Why Electronic Arts has proven it can’t be trusted to self-regulate
By Henry Veloso
On July 19, 2019, Kerry Hopkins, vice president of legal and government affairs for the American game development company Electronic Arts (EA) testified before a UK Parliament hearing in defense of EA’s use of lootboxes in their video games. Digital items purchasable with real money, lootboxes can be redeemed to give players a randomly generated reward, which may either affect their gameplay or their characters’ appearances.
When Hopkins told the UK Parliament that lootboxes were not a form of gambling, but instead were completely legal “surprise mechanics”, it resulted in a PR disaster of epic proportions for EA. Hopkins’ response has been widely mocked on the Internet, both by mainstream news outlets like Polygon and Kotaku, and by members of online communities like Know Your Meme. These individuals were incensed by not only lootboxes’ clear nature as a form of gambling, but EA’s Refusal to acknowledge customers’ dissatisfaction with having to pay real money for an uncertain reward. However, this incident is only the latest in a string of controversies regarding EA’s use of lootboxes in games.
In 2017, EA was the center of a massive controversy regarding their game Star Wars Battlefront II, in which players control iconic Star Wars characters to fight against one another. Reddit users calculated that assuming no other items were purchased, it would take approximately 40 hours of gameplay to unlock characters like Darth Vader and Luke Skywalker. However, if players paid $80 for a lootbox, they would have a chance to those characters, though as per the nature of lootboxes they might instead unlock a slightly more efficient sidearm.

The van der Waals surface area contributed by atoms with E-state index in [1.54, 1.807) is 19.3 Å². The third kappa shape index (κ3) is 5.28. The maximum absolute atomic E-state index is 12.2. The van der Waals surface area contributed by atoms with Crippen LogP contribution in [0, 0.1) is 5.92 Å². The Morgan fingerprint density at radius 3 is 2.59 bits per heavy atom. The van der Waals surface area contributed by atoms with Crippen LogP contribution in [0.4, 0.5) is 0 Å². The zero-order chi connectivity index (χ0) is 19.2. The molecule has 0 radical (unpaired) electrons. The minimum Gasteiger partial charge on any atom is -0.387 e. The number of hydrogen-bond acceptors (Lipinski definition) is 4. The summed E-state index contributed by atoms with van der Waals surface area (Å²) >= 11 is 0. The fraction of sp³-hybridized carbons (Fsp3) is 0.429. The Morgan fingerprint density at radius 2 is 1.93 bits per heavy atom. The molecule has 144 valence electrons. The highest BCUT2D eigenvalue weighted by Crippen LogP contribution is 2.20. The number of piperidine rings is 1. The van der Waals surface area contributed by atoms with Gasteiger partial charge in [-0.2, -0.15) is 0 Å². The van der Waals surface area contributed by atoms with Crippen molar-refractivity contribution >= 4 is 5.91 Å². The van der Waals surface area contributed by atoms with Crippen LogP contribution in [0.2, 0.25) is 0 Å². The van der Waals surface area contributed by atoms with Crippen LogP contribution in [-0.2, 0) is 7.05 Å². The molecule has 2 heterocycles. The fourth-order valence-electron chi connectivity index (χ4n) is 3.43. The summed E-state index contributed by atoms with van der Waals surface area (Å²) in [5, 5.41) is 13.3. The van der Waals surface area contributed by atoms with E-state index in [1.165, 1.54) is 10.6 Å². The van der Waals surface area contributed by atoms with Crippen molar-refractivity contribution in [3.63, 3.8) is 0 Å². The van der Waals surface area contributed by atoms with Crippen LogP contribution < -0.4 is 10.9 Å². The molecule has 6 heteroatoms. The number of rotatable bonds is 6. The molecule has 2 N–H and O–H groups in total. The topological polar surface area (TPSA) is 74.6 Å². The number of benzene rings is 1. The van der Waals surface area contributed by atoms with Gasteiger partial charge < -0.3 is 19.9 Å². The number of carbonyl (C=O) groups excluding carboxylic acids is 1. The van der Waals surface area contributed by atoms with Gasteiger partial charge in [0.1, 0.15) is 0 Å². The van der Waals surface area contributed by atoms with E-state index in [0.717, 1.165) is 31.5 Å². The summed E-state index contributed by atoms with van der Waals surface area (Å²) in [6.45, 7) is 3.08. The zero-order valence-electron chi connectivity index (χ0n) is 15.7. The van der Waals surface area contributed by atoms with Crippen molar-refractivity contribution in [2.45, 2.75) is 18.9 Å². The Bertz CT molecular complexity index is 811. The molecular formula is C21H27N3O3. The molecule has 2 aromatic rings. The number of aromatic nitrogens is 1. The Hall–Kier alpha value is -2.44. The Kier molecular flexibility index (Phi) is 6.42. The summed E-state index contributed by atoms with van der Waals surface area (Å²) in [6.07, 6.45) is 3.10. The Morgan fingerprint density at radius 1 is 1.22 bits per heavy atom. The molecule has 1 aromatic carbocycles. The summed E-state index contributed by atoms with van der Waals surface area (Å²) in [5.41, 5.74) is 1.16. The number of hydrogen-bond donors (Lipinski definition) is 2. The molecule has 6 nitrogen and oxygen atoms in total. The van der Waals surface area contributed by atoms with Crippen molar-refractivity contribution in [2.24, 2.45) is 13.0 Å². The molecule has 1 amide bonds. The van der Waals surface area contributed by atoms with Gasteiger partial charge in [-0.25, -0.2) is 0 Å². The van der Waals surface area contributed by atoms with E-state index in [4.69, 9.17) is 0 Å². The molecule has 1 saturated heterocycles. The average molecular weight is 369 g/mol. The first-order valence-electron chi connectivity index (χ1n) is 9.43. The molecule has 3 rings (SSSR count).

EA’s response to Reddit users’ complaints, claiming that they intended “to provide players with a sense of pride and accomplishment” when unlocking new characters, was also met with widespread derision, becoming the most downvoted post in Reddit history. The controversy spiraled far beyond EA’s ability to control it, to the point where Disney executives called EA to discuss the damage their actions were inflicting on the Star Wars brand. Eventually, EA made the decision to remove all microtransactions from Battlefront II at launch, but they had already kickstarted an international discussion on the ethics of lootboxes.
This is not the first time video games have been forced into the public eye due to controversy. During the late 1990’s and early 2000’s, video games were heavily criticized for their frequent inclusion of violent content. This eventually culminated in the establishment of the Entertainment Software Ratings Board, which serves to rate games based on the degree of mature content present in them.
Given history’s propensity to repeat itself, the present controversy surrounding lootboxes could culminate in the establishment of a new international organization dedicated to policing microtransactions in gaming. While government regulation is by no means a panacea, and may at times serve to exacerbate the issues they regulate, Electronic Arts has repeatedly proven itself unable or unwilling to recognize the errors in its current business methodologies. To allow them to continue to perpetuate practices that exploit consumers is not only irresponsible, but downright unethical.